Updates of some significant Economic vs Markets Charts. All in all, the credit markets are pricing in a somewhat more “realistic” picture of the Economy, where credit spreads etc all imply a significantly lower equities prices. While many of the European and Asian (check Hang Seng) indices have collapsed during the last months, the US markets have held up “stubbornly high”. The SPX index has been forming a rather big formation suggesting a significant sell off, if we are to break down, check here. It almost looks like somebody has been supporting the SPX chart, but this one is running out of bullets…All charts by Macro Story.
Copper vs SPX. Last time Copper traded here, SPX was close 1000. See our post earlier this week, Dr Copper and SPX.
For all charts continue below.
Increasing anger, discontent and a rise in financial concerns. This is not Greece, nor the MENA region. The ever increasing polarization of the US society, is making USA vulnerable to social unrest. Below is graphical representation by Visual.ly of American discontent, according to the Pew Research Center:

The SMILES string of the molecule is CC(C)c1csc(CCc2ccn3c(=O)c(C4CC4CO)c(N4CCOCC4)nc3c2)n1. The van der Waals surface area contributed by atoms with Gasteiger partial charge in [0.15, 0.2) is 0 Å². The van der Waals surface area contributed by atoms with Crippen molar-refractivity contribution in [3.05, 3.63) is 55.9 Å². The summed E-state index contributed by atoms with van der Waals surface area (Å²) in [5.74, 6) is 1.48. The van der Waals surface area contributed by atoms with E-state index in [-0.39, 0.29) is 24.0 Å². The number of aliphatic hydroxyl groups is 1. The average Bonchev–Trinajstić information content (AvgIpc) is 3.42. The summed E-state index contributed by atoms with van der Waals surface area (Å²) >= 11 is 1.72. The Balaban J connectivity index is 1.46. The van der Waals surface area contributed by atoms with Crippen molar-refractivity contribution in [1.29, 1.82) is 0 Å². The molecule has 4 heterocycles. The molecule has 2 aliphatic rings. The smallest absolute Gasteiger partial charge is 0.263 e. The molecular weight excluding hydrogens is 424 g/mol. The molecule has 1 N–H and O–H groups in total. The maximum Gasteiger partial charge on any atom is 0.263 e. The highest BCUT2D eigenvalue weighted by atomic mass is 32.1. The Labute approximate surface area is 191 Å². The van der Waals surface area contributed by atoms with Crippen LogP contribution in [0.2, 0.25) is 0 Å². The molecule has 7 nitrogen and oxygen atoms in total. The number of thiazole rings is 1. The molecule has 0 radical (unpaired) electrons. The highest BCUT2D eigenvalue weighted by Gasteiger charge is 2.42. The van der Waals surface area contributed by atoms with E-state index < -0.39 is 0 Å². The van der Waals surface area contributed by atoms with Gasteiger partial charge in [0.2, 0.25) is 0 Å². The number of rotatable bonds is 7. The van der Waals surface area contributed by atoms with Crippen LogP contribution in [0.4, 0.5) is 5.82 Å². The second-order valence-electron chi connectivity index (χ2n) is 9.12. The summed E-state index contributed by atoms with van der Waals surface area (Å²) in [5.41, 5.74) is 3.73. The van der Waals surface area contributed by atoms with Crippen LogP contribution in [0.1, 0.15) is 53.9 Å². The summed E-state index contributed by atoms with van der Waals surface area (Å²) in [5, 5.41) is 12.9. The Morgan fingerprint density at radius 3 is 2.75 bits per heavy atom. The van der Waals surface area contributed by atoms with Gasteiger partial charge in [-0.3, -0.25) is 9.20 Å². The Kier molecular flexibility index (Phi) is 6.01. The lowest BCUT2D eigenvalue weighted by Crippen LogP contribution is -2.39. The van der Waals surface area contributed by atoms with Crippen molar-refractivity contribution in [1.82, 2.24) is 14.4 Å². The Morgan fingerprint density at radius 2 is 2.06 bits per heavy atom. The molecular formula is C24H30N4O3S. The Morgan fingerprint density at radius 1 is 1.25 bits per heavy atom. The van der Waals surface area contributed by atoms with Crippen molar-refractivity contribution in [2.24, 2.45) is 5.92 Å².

Guest Post Weekender by MoreLiver.
What a week – Super EFSF proposed last weekend, shorting bans continued, financial transaction tax (FTT) gaining ground. Now even Barroso is switching to the same hypomanic gear as Trichet. Somebody please send them more lithium before it’s too late.
During the week the proposed Death Star (leveraged EFSF) has been mostly shot down by commentators: it has been argued that it does not solve the underlying fundamental problems of the eurosystem, leverage would not be credible, ECB’s commitment is uncertain and above all, markets are not impressed, as the EFSF and the Death Star-EFSF is too little, too late.
Expect more can-kicking and soothing the voters by playing the bad cop to PIIGS and the banks. As the banks are weak, the bad cop routine will be limited to indirect threats like the shorting ban, FTT and HFT. They will not make additional moves until the EFSF is ratified.
While some of the European banks managed to crawl higher (at least a few days), Morgan Stanley has been selling off heavily this week. As the exposure towards the European banking sector seems rather huge (and we can only wonder where the exposure is marked), we have also had a rather dramatic uptick in Chinese CDS prices. Morgan Stanley, highly exposed to both the European banks and an aggressive exposure in China, is feeling the heat. Tim Backshall of Capital Context gives his recap on CNBC.